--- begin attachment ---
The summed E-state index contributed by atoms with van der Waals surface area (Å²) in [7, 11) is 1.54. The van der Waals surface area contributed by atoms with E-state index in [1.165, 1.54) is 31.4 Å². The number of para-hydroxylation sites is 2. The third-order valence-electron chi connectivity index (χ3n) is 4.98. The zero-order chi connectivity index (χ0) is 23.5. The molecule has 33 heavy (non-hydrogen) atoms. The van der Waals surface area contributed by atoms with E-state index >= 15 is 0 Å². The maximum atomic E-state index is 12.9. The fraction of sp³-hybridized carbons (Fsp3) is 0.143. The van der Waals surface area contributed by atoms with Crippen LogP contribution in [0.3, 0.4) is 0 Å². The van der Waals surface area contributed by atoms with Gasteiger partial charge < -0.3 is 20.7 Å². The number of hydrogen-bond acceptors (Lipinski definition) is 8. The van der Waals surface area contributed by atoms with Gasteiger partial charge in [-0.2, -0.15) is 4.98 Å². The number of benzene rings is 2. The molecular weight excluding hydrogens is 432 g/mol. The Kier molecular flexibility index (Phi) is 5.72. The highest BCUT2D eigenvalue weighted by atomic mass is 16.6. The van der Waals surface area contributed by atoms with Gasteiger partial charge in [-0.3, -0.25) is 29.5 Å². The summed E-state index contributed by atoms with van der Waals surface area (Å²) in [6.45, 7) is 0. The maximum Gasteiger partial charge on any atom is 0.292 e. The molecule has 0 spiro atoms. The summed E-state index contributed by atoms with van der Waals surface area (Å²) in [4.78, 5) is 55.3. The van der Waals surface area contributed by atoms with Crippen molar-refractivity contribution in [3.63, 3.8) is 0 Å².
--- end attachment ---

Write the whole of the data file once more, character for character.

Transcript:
The summed E-state index contributed by atoms with van der Waals surface area (Å²) in [7, 11) is 1.54. The van der Waals surface area contributed by atoms with E-state index in [1.165, 1.54) is 31.4 Å². The number of para-hydroxylation sites is 2. The third-order valence-electron chi connectivity index (χ3n) is 4.98. The zero-order chi connectivity index (χ0) is 23.5. The molecule has 33 heavy (non-hydrogen) atoms. The van der Waals surface area contributed by atoms with E-state index >= 15 is 0 Å². The maximum atomic E-state index is 12.9. The fraction of sp³-hybridized carbons (Fsp3) is 0.143. The van der Waals surface area contributed by atoms with Crippen LogP contribution in [0.3, 0.4) is 0 Å². The van der Waals surface area contributed by atoms with Gasteiger partial charge < -0.3 is 20.7 Å². The number of hydrogen-bond acceptors (Lipinski definition) is 8. The van der Waals surface area contributed by atoms with Gasteiger partial charge in [-0.2, -0.15) is 4.98 Å². The number of benzene rings is 2. The molecular weight excluding hydrogens is 432 g/mol. The Kier molecular flexibility index (Phi) is 5.72. The highest BCUT2D eigenvalue weighted by atomic mass is 16.6. The van der Waals surface area contributed by atoms with Gasteiger partial charge in [-0.3, -0.25) is 29.5 Å². The summed E-state index contributed by atoms with van der Waals surface area (Å²) in [6.45, 7) is 0. The maximum Gasteiger partial charge on any atom is 0.292 e. The molecule has 0 spiro atoms. The summed E-state index contributed by atoms with van der Waals surface area (Å²) in [4.78, 5) is 55.3. The van der Waals surface area contributed by atoms with Crippen molar-refractivity contribution in [3.63, 3.8) is 0 Å².